top of page
Search

Can I stop grinding my teeth?

When you grind your teeth at night, you may answer this question with: ‘No, I can’t! How can I? I don’t know I’m doing it!’ And although at first glance this might seem a reasonable answer, there are ways that you can get out of this nightly grind!


There are three main areas to explore in treatment for teeth-grinding: physical awareness, mental awareness and sleep preparation. Let’s take a look at each of these in turn.


Physical awareness

When you grind your teeth, muscles in your jaw, mouth and maybe also in your face, shoulders, neck and back become tight, tense and contracted. You can also suffer from temporomandibular joint dysfunction (TMJ) as your jaw hinge suffers from the constant grinding movement. This can become so ‘normal’  that you no longer notice the contraction that happens ‘automatically’ during the day.

When you suffer with bruxism, physical tension is always a factor to consider. The bottom line is, you don’t feel super relaxed during the day and then all of a sudden become tense when you go to bed. There is no doubt underlying tension in the day that then becomes greater in the stillness of night.

The first pathway to stop nocturnal teeth grinding is therefore to learn how to physically release your muscles during the day.

Relaxation exercises can be for the jaw, the mouth, the face, and the whole body. 

By repeating certain tension-release exercises consistently, your body and your brain relearn how it feels when the muscles are tension-free. Exercises don't have to be long or time-consuming. Two or three-minute regular ‘snacks’ of tension release can already work wonders! Your hypnotherapist can also provide you with longer recordings for a delightful mental and physical ‘spa’ when you have more time available.


Mental awareness

The roots of bruxism are in physical and mental tension. When you ruminate, chew over the past, and worry about the future, you have a conversation in your mind. Words, thoughts and images flow into your mind and your body actively reacts to them. Your body doesn’t know that the situation you are thinking about isn’t real.

When your thoughts and words are tense, you experience physical tension. When your words and thoughts are soft and kind, your body relaxes.

Consider a few popular expressions connected to teeth:

  • "Fed up to the back teeth."

  • "Fight tooth and nail for something."

  • "Grit your teeth and get on with it."

They are always associated with difficulties and tension.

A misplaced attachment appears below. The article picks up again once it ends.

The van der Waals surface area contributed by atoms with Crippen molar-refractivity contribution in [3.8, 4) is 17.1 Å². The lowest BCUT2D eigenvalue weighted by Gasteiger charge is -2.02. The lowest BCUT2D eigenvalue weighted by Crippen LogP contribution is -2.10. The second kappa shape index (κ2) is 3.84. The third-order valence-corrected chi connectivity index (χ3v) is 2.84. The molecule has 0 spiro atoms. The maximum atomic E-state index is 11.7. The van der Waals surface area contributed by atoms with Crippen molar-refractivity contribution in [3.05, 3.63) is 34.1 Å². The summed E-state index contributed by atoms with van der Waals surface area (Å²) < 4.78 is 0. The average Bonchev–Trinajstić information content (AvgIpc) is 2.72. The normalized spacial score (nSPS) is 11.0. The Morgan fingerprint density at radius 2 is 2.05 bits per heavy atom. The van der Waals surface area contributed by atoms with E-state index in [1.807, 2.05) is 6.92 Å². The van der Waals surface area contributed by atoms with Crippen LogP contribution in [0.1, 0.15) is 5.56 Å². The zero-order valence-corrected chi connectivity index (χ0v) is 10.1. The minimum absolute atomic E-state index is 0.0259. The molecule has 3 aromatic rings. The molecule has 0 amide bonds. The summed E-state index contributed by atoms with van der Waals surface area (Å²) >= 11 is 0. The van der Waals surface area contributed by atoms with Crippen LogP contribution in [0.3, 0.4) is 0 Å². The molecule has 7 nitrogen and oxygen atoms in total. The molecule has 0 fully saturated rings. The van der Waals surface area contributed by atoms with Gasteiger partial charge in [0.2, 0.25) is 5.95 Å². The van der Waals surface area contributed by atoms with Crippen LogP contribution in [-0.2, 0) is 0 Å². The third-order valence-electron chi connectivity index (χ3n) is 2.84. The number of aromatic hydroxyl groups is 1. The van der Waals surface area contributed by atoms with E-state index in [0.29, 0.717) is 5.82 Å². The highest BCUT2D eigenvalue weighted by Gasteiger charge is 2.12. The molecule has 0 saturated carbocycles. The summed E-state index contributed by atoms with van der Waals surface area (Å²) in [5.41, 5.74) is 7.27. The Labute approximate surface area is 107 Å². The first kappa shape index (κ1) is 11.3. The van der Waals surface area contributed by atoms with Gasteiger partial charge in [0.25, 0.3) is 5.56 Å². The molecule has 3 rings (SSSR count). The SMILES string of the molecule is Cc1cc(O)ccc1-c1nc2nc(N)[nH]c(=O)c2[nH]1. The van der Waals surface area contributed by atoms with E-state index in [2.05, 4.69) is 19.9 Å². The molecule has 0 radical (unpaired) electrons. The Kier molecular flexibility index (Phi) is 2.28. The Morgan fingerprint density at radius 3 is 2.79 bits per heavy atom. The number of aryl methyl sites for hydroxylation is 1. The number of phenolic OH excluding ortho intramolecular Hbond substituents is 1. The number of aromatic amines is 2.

When you understand this flow between mental and physical tension, you can consider that when you let go of the negative, ruminating, worrying thoughts, you naturally have a softer, open, relaxed mouth and jaw. You no longer need to ‘set your teeth on edge’.

This work can be done with a cognitive behavioural hypnotherapist. Together you unpack unhelpful, negative, self-sabotaging, overwhelming thoughts, and put in place coping strategies. You not only become more aware of these invasive thoughts but also challenge their usefulness. It is not because you have a thought that you have to believe it!

You can learn to put a thought ‘out of your mind’ or to the ‘back of your mind’ as you engage with relaxing. 

Hypnosis can help in this discovery. In the deep mental and physical place that hypnosis drifts you to, you let go of current concerns and learn to relax in the peaceful place in your mind.


Sleep preparation

The above two steps of physical relaxation exercises practiced during the day together with mental awareness will already help you to greater consciousness of contraction in your jaw, mouth, or teeth. Most importantly, you will know how to release tightness and revert to a relaxed. soft, calm, jaw and mouth. The added benefit will be that you learn to release and deal differently with negative thoughts. You no longer have to ‘make your teeth itch’!

To help you prepare for sleep, an individually tailored sleep hypnosis can be wonderful. You create a new sleep ritual of softness, calm and peacefulness and can drift off in the comforting knowledge that your body is safe, warm, comforted, and in a space to recharge its batteries. You can wake up feeling refreshed and without an aching jaw or teeth

Physical ‘habits’ such as bruxism are often if not always a manifestation of internal anxiousness or tension.


You can learn to ‘unlearn’ the physical habit!



1 view0 comments

Recent Posts

See All

Comments


bottom of page